While all developed economies practice RBT, there are a variety of ways that residence, and therefore jurisdiction to tax “foreign” income, is determined. For a summary, see the first section of the recent online panel discussion that included three of SEAT’s founding directors. Some countries are quite “sticky” and require some effort to break tax residence. A sticky definition of residence, such as domicile, is one way to ensure that it is more difficult to “game the system.” But even for countries with sticky tax residence, it is possible to sever tax residence without renouncing citizenship. If the US were to move to RBT, it is quite likely that Congress would want to add something like domicile or the “ordinarily resident” concept used by Canada and Australia to the definition of residence in §7701(b). Day-counting rules such as the current substantial presence test are good for quickly catching people who move in to the country. More subjective tests such as domicile and ordinarily resident are good for keeping people in the system until they clearly establish residence elsewhere. Many countries use both.
Loss of Residence
Many countries are concerned about the potential loss of tax base when wealthy individuals move away from their jurisdiction. Given international norms on sourcing capital gains, unrealized gains on personal property (including investments) at the time of departure are often taxed only by the destination jurisdiction. Under CBT, the US Exit Tax (§877A) imposes tax on certain unrealized gains when US tax jurisdiction is lost (e.g., when citizenship is renounced). The main problem with the US Exit Tax is not that it exists, but the point at which the tax is measured and levied. Because the US claims tax jurisdiction over non-resident citizens, the current Exit tax is often levied years or decades after the individual left the US, and the assets covered include assets accumulated, earned, and taxed in the destination country. Other countries, including both Canada and Australia, have departure taxes. The difference is that these taxes are levied and measured at the time tax residence is severed. Therefore these departure taxes capture gains accrued while actually resident in the country. Pure RBT is not inconsistent with a departure tax. In Part E of John Richardson’s recent post describing how Pure RBT might work, he proposes that §877A be amended to be triggered on loss of US tax residence rather than loss of citizenship. Furthermore, requiring notice on severing of tax residency gives those who prefer the current system the option to remain in that system – all they need to do is to keep filing as residents while not giving notice of loss of US tax residence. The recent CBT reform proposals have either been silent on how §877A might change, or they have proposed a new departure tax while leaving §877A intact to apply again on loss of citizenship.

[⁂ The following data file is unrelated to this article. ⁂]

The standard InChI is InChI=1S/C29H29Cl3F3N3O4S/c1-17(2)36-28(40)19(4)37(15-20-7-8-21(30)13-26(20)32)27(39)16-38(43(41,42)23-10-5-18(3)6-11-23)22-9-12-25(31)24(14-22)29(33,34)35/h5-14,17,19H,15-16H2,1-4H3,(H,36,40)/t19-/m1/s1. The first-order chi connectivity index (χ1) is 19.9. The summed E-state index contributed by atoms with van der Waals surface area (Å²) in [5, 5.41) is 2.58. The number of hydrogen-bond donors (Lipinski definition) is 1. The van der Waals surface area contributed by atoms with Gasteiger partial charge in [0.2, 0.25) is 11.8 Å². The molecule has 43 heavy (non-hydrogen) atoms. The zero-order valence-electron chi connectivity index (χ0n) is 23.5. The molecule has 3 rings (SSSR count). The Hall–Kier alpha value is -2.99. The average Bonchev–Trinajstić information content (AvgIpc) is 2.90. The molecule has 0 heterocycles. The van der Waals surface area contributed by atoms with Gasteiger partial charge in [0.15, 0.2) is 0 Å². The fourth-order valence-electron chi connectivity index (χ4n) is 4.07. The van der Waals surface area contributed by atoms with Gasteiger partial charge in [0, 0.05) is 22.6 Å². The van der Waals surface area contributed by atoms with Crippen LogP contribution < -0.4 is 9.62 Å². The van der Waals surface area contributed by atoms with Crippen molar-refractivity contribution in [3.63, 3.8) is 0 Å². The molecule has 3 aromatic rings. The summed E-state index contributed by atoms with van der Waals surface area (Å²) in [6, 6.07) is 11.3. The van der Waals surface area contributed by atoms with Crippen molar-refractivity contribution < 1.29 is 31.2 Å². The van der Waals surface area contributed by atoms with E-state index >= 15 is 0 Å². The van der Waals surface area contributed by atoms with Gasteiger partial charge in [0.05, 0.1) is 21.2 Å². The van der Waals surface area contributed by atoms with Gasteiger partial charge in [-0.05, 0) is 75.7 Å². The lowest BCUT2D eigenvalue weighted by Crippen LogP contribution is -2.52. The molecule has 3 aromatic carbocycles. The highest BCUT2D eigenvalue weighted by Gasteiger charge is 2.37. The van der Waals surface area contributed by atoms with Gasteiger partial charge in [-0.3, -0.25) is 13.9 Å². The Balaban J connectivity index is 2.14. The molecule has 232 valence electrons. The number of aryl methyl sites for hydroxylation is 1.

As with any major change to the tax system, there will need to be transition rules to deal with those individuals who are already resident overseas. Many of these non-resident US citizens, such as the Accidental Americans, should never have been in the US tax base in the first place. Others left the US years or decades ago and have set up their financial lives without any consideration of US tax rules. To expect these individuals to pay anything to “exit” the US tax base is absurd. Pure RBT should let non-residents be non-residents. There should be no requirement to first come into US tax compliance, or to pay an exit tax.
Getting the attention of Congress to address the US tax problems of non-resident citizens is not easy. It’s important the this reform to the US tax system be done right the first time. This is why it is very important to be clear about what the goal is. Pure RBT recognizes that non-residents are not under US tax jurisdiction; their non-US assets and income are properly outside of the US tax base, and once residence is properly severed no further US tax compliance is required. Only pure RBT will address the US tax problems faced by all individuals living outside the US, including US emigrants and Accidental Americans, allowing them to invest, bank, and arrange their financial affairs under the tax laws of a single country – the country where they live. That is, pure RBT is the ONLY solution that solves the problems of ALL individuals and groups impacted. CBT reform that falls short of this goal will mean that US emigrants would be looking over their shoulders at the IRS and US tax law changes for the rest of their lives.